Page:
Minty Boost, AA based USB charger

Limor a.k.a. Ladyada has been a long standing staple in the Hack-A-Day community and we were more than happy to hear about her latest project. The Minty Boost is an improvement on the idea of building a battery powered USB charger. Most designs (including ours) use a 7805 linear regulator with a 9V battery. Even in the best case the regulator is only about 60% efficient which means you’re losing at least 1/3 of the power to heat. Limor’s design is a much more efficient boost converter design and uses far more common (and rechargeable) AA batteries. She’s got a thorough write up on how to build the converter in an Altoids gum tin. The end result is 82% efficient and can effectively double the play time of a video iPod.

The guide doesn’t end there. Limor actually wrote this as a demonstration on what goes into a making a kittable project. She covers the entire process from component selection, to mass PCB production, to what her final cost break down is. The guide is full of pictures thanks to some good planning as well. Of course the most interesting thing we learned from the guide is this: despite using the tins all the time, Limor finds the taste of Altoids gum disgusting.

[The guide is on her site, but we’re linking to the version on Instructables since we’ve managed to DDOS her site in the past… by announcing that her site was back online.]

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Portable media center extender

media extender

Hack247 has posted their first project: a portable media center extender. It has a wireless video sender that’s connected to an Xbox running XBMC. The receiver is housed in a box with the popular Sony PSone LCD. The box can transmit remote commands back to the Xbox for full control. It’s a nice bit of kit, but he still needs to build the battery pack.

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ROV capable of diving to 400 feet


My buddy Willy Volk at Divester has always been good about passing along stories about cool remote operated vehicles and this is no exception. A team of 8 engineering students at RIT have built an ROV capable of diving to 400 feet. Most schools design there ROVs for competition in pools, but the RIT seniors had a real-world goal: exploring shipwrecks in Lake Ontario. They built a lightweight aluminum frame and mounted batteries onboard. The ROV moves via four commercial thrusters controlled by an ATMega128. There are 3 video cameras plus HID lights. All control comes from a laptop using an RS-232 tether. More details are provided in their conference paper PDF.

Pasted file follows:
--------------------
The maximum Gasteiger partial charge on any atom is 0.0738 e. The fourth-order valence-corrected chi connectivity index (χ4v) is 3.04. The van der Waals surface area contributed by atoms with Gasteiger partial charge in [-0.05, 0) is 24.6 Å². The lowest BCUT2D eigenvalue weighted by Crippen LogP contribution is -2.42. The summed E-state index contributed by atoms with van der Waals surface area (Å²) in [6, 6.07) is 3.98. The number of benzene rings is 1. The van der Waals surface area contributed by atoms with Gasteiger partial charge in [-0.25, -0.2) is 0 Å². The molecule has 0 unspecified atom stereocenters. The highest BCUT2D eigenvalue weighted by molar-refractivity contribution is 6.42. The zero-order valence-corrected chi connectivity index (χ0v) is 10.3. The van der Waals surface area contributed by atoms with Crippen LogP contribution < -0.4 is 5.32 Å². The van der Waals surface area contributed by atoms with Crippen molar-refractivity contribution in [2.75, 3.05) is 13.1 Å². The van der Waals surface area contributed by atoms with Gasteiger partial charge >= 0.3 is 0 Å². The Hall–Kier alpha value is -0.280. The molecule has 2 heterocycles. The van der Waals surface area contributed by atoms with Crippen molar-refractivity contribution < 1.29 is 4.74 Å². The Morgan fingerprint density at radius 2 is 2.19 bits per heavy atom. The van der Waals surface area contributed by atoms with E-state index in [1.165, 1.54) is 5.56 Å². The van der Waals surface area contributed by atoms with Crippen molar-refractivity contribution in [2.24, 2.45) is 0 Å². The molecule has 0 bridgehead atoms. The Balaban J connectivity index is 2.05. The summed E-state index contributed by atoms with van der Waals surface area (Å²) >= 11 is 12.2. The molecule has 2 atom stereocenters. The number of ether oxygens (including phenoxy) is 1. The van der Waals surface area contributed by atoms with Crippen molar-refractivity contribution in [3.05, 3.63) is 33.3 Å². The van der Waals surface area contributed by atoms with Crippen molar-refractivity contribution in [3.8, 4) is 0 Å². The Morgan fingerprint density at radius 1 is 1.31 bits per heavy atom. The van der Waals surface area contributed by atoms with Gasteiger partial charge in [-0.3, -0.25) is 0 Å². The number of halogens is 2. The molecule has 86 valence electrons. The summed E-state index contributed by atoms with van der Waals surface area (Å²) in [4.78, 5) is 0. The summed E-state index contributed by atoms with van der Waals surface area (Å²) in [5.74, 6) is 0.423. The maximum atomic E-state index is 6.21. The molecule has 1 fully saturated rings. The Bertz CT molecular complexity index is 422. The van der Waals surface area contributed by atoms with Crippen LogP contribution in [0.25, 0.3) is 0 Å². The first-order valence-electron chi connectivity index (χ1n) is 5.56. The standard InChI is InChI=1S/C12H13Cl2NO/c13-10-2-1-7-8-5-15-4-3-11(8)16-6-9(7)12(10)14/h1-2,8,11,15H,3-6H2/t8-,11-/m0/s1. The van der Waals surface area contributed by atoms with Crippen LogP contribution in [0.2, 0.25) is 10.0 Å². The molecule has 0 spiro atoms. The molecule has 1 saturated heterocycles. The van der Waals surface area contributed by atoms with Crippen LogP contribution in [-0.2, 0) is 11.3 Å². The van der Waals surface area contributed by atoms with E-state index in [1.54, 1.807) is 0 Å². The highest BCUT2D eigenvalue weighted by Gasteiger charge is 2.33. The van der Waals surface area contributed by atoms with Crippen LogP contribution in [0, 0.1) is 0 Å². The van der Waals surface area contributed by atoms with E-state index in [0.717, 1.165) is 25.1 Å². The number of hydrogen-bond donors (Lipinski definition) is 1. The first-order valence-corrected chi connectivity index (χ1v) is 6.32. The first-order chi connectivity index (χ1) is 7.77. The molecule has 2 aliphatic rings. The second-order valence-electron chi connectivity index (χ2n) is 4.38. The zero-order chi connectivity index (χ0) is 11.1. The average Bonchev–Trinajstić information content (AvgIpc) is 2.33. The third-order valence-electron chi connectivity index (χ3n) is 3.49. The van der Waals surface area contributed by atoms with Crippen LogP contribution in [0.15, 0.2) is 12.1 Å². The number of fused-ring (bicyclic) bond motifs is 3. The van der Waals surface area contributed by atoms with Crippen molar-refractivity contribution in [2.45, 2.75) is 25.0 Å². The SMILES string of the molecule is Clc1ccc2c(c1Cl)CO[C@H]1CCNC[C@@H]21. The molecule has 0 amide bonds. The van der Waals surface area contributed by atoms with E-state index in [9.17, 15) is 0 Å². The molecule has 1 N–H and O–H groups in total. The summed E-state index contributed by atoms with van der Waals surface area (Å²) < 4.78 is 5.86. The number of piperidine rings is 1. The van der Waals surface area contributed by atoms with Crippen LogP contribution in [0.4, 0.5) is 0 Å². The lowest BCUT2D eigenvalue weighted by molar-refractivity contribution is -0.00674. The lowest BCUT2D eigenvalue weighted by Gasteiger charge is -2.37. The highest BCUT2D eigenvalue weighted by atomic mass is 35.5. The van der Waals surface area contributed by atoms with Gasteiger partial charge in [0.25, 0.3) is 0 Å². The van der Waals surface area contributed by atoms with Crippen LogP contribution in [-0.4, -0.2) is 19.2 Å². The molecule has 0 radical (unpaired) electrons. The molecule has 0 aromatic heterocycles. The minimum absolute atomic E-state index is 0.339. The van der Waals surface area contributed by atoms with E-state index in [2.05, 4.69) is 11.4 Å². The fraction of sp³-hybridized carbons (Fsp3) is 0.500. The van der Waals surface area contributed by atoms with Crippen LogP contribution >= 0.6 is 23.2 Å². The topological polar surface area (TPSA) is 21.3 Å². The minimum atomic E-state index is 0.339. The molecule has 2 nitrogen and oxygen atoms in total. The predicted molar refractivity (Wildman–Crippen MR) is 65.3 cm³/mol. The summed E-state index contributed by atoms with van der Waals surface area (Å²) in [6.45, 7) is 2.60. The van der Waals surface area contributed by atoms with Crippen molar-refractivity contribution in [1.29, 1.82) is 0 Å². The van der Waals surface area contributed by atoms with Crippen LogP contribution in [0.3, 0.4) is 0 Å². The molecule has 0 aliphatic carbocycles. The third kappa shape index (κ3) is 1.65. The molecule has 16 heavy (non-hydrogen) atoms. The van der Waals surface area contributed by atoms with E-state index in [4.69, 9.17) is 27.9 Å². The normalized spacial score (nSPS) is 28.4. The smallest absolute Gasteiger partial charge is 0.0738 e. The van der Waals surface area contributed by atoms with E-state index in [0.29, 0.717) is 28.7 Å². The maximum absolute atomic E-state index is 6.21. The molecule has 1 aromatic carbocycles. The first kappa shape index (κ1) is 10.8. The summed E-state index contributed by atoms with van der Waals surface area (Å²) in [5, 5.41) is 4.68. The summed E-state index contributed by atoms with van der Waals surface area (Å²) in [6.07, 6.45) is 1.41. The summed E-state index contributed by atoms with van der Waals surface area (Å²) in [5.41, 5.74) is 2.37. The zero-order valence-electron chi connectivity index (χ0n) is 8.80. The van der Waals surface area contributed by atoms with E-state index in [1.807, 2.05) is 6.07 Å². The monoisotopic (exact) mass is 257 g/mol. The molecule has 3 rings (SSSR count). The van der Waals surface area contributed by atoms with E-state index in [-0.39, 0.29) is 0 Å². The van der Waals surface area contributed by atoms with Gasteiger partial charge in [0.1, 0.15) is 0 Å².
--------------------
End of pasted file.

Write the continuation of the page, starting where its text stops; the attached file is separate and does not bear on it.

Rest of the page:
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DDR whack-a-mole

ddr whack a mole

Drew and Calvin built this DDR whack-a-mole game for their EECS 373 class. It’s powered by a Freescale MPC823. The processor controls eight servos with pictures of their friend Malav. The game runs for 20 seconds and then reports how many Malavs you’ve stepped on. They say that the hardest part of this project was figuring out how to properly read the Playstation DDR pad.

[thanks Ano nym ous]

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PCB fuser for toner transfer etching


We’ve covered the toner transfer method for creating circuit boards before. Instead of using an iron, Rich uses the fuser out of a laser printer to get consistent results. He wired a dimmer to the power supply to regulate the temperature. The fuser has a built in thermistor, so you can read the temp using an ohm meter. For rate control he built a stepper controller that connects to a parallel port. Using a simple program he’s able to control both speed and direction.

[thanks Fredasp]

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Macro photography light from broken LCD monitor

lcd panel

[Jussi Saarijoki] had a broken LCD monitor and decided to use it as a photography light instead of letting it sit on his shelf of “oblivion”. Only the panel was broken; the cold cathode and diffuser were still intact. He stripped off all of the outer casing and pulled the broken panel. After reassembling he did a couple test shots. The large panel works really well for providing ambient light and making shadows a lot less harsh.

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Apple // game server

apple II game server

Feeling a bit nostalgic, reader [blurry] decided to write this Apple Game Server in Java using the rxtx library. The server eliminates the need for a floppy drive on your Apple //. You just need to connect the Apple // to your computer using a null modem cable and you will have access multiple games. To get started you tell the Apple // to accept serial commands. Then the Java program takes over, typing the loader program one line at a time. It takes about 15 seconds. Once that’s done you’re presented with a menu to boot whatever game you want.

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